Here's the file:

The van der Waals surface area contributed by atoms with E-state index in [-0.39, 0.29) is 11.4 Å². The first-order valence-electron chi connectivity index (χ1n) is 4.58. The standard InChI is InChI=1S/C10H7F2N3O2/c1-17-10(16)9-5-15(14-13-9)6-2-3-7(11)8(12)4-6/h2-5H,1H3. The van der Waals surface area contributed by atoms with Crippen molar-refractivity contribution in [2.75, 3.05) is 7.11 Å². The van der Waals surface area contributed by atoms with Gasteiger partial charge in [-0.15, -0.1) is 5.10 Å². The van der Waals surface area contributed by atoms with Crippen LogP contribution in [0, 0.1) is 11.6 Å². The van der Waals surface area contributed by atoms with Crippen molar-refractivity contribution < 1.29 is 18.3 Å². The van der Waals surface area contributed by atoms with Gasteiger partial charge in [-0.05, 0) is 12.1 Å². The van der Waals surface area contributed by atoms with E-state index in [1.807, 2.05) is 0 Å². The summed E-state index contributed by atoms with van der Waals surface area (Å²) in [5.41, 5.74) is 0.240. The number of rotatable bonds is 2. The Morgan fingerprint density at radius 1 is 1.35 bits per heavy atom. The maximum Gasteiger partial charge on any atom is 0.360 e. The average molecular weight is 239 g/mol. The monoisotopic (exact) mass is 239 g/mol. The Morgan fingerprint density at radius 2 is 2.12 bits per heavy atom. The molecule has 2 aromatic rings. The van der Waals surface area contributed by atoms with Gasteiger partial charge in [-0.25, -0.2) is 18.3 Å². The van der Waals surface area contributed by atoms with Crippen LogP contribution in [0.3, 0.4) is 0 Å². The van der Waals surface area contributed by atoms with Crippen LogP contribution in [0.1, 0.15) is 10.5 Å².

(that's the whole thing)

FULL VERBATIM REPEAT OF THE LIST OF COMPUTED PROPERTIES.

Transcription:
The van der Waals surface area contributed by atoms with E-state index in [-0.39, 0.29) is 11.4 Å². The first-order valence-electron chi connectivity index (χ1n) is 4.58. The standard InChI is InChI=1S/C10H7F2N3O2/c1-17-10(16)9-5-15(14-13-9)6-2-3-7(11)8(12)4-6/h2-5H,1H3. The van der Waals surface area contributed by atoms with Crippen molar-refractivity contribution in [2.75, 3.05) is 7.11 Å². The van der Waals surface area contributed by atoms with Gasteiger partial charge in [-0.15, -0.1) is 5.10 Å². The van der Waals surface area contributed by atoms with Crippen LogP contribution in [0, 0.1) is 11.6 Å². The van der Waals surface area contributed by atoms with Crippen molar-refractivity contribution < 1.29 is 18.3 Å². The van der Waals surface area contributed by atoms with Gasteiger partial charge in [-0.05, 0) is 12.1 Å². The van der Waals surface area contributed by atoms with E-state index in [1.807, 2.05) is 0 Å². The summed E-state index contributed by atoms with van der Waals surface area (Å²) in [5.41, 5.74) is 0.240. The number of rotatable bonds is 2. The Morgan fingerprint density at radius 1 is 1.35 bits per heavy atom. The maximum Gasteiger partial charge on any atom is 0.360 e. The average molecular weight is 239 g/mol. The monoisotopic (exact) mass is 239 g/mol. The Morgan fingerprint density at radius 2 is 2.12 bits per heavy atom. The molecule has 2 aromatic rings. The van der Waals surface area contributed by atoms with Gasteiger partial charge in [-0.25, -0.2) is 18.3 Å². The van der Waals surface area contributed by atoms with Crippen LogP contribution in [0.3, 0.4) is 0 Å². The van der Waals surface area contributed by atoms with Crippen LogP contribution in [0.1, 0.15) is 10.5 Å².